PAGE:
Scientists took to the streets of London in their thousands yesterday in a protest over the government's proposed spending cuts which could see funding slashed by as much as a quarter.
The rally outside the Treasury was organised by the newly formed pressure group Science is Vital, which numbers well-known scientists such as Dr Tanya Byron and Sir Patrick Moore among its supporters.
The group argues that funding in areas such as science, technology, engineering and mathematics should be ring fenced because they can help stimulate the economy at precisely the time it needs a boost.
A statement on the Science is Vital web site noted that UK scientists are world leaders in many disciplines, producing over 10 per cent of global scientific output with only one per cent of the global population, despite the country spending less on science per capita than most of its competitors.
"Our world-class research universities and institutes attract excellence and investment from around the world, and have made us a global hub for science," it said.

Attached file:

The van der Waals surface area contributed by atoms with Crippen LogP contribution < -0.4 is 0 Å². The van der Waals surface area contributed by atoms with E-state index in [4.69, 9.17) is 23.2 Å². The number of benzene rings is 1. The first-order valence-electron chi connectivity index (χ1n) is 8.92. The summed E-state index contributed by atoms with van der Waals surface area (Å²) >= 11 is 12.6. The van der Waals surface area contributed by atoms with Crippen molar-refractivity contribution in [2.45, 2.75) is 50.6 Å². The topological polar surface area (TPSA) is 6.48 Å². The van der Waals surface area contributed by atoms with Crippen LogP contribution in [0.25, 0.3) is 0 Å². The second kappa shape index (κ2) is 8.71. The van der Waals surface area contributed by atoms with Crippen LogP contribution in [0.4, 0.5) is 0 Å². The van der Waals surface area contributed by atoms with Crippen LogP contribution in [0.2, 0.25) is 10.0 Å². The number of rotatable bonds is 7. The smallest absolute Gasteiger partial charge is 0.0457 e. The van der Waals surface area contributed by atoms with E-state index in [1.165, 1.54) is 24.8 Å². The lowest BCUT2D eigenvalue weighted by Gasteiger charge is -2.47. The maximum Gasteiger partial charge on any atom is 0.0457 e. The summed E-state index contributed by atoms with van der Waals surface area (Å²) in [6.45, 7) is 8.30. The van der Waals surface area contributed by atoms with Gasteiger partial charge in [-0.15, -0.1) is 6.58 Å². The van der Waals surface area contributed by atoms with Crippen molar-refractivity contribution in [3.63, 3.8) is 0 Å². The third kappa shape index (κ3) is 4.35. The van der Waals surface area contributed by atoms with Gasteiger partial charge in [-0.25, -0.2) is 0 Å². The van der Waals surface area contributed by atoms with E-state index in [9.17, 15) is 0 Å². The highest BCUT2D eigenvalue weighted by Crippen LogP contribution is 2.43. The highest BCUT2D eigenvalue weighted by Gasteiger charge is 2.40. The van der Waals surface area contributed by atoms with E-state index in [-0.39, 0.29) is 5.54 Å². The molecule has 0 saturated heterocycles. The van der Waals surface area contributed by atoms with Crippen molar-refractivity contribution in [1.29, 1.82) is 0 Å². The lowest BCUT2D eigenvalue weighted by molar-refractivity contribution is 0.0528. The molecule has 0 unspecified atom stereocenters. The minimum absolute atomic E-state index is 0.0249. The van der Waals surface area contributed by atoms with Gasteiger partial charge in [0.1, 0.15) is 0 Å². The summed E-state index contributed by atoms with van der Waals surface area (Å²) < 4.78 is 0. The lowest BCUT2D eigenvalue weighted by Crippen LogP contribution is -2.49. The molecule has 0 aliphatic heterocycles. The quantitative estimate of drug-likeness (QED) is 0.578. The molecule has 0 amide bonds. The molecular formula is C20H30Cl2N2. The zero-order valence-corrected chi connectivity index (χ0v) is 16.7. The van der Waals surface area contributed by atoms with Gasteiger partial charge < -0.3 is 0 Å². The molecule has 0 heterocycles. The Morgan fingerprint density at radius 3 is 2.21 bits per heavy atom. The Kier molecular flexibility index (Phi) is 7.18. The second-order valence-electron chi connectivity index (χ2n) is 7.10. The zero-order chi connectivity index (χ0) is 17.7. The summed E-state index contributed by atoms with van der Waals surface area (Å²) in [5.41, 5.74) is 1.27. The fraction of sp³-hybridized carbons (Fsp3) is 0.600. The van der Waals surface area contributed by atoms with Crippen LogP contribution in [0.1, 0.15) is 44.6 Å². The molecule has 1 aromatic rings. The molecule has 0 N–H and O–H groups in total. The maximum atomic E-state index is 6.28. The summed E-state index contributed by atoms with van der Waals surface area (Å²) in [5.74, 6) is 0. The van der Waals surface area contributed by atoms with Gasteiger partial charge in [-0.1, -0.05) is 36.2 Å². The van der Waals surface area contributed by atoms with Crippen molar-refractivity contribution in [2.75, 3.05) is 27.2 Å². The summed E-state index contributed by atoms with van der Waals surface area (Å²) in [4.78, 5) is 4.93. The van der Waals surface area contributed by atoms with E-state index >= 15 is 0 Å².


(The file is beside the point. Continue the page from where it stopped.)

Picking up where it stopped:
"Nations such as the US, China, Germany and France have all recognised the importance of investing in science, especially in austere times. It could be catastrophic for the UK to do the exact opposite."
The Treasury has warned all government departments to be prepared for cuts of up to a quarter when the spending review is announced on 20 October.
It is believed that the UK spends around £4bn a year on science, and many fear that large-scale cuts could precipitate a brain drain from Britain.
"We believe there's very good evidence that if you cut science funding you're actually shooting yourself in the foot, because if you don't fund science you're not fuelling the economy," said Science is Vital founder Jenny Rohn.
"You might get to claw back some short-term benefits, but in the long term the economy will be harmed."
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